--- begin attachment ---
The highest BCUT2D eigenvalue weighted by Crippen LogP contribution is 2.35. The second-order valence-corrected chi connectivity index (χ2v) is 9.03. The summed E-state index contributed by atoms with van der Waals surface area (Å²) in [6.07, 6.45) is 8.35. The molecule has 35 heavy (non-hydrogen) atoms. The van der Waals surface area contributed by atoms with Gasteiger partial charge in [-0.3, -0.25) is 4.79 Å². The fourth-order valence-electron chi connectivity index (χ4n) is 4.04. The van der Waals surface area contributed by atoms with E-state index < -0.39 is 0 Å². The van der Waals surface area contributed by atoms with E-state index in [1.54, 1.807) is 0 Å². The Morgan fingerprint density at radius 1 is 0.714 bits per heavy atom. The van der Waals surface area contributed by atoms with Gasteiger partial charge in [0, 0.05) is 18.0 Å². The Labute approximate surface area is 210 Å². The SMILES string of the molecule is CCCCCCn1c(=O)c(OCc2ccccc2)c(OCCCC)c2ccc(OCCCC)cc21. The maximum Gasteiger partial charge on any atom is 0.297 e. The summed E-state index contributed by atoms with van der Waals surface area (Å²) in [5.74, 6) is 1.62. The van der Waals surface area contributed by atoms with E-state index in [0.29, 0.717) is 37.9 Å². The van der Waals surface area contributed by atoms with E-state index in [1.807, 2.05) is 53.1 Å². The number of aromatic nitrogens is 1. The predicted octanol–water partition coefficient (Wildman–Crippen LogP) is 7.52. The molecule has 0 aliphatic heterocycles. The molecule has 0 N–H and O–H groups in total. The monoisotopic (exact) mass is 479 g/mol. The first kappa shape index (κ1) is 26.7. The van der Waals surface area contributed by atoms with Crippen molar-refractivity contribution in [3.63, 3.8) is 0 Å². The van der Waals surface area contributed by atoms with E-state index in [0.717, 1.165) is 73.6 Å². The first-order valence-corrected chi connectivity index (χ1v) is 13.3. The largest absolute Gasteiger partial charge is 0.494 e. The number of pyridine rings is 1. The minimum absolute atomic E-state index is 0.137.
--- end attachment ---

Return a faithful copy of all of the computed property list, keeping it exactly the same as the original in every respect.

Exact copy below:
The highest BCUT2D eigenvalue weighted by Crippen LogP contribution is 2.35. The second-order valence-corrected chi connectivity index (χ2v) is 9.03. The summed E-state index contributed by atoms with van der Waals surface area (Å²) in [6.07, 6.45) is 8.35. The molecule has 35 heavy (non-hydrogen) atoms. The van der Waals surface area contributed by atoms with Gasteiger partial charge in [-0.3, -0.25) is 4.79 Å². The fourth-order valence-electron chi connectivity index (χ4n) is 4.04. The van der Waals surface area contributed by atoms with E-state index < -0.39 is 0 Å². The van der Waals surface area contributed by atoms with E-state index in [1.54, 1.807) is 0 Å². The Morgan fingerprint density at radius 1 is 0.714 bits per heavy atom. The van der Waals surface area contributed by atoms with Gasteiger partial charge in [0, 0.05) is 18.0 Å². The Labute approximate surface area is 210 Å². The SMILES string of the molecule is CCCCCCn1c(=O)c(OCc2ccccc2)c(OCCCC)c2ccc(OCCCC)cc21. The maximum Gasteiger partial charge on any atom is 0.297 e. The summed E-state index contributed by atoms with van der Waals surface area (Å²) in [5.74, 6) is 1.62. The van der Waals surface area contributed by atoms with E-state index in [0.29, 0.717) is 37.9 Å². The van der Waals surface area contributed by atoms with E-state index in [1.807, 2.05) is 53.1 Å². The number of aromatic nitrogens is 1. The predicted octanol–water partition coefficient (Wildman–Crippen LogP) is 7.52. The molecule has 0 aliphatic heterocycles. The molecule has 0 N–H and O–H groups in total. The monoisotopic (exact) mass is 479 g/mol. The first kappa shape index (κ1) is 26.7. The van der Waals surface area contributed by atoms with Crippen molar-refractivity contribution in [3.63, 3.8) is 0 Å². The van der Waals surface area contributed by atoms with E-state index in [0.717, 1.165) is 73.6 Å². The first-order valence-corrected chi connectivity index (χ1v) is 13.3. The largest absolute Gasteiger partial charge is 0.494 e. The number of pyridine rings is 1. The minimum absolute atomic E-state index is 0.137.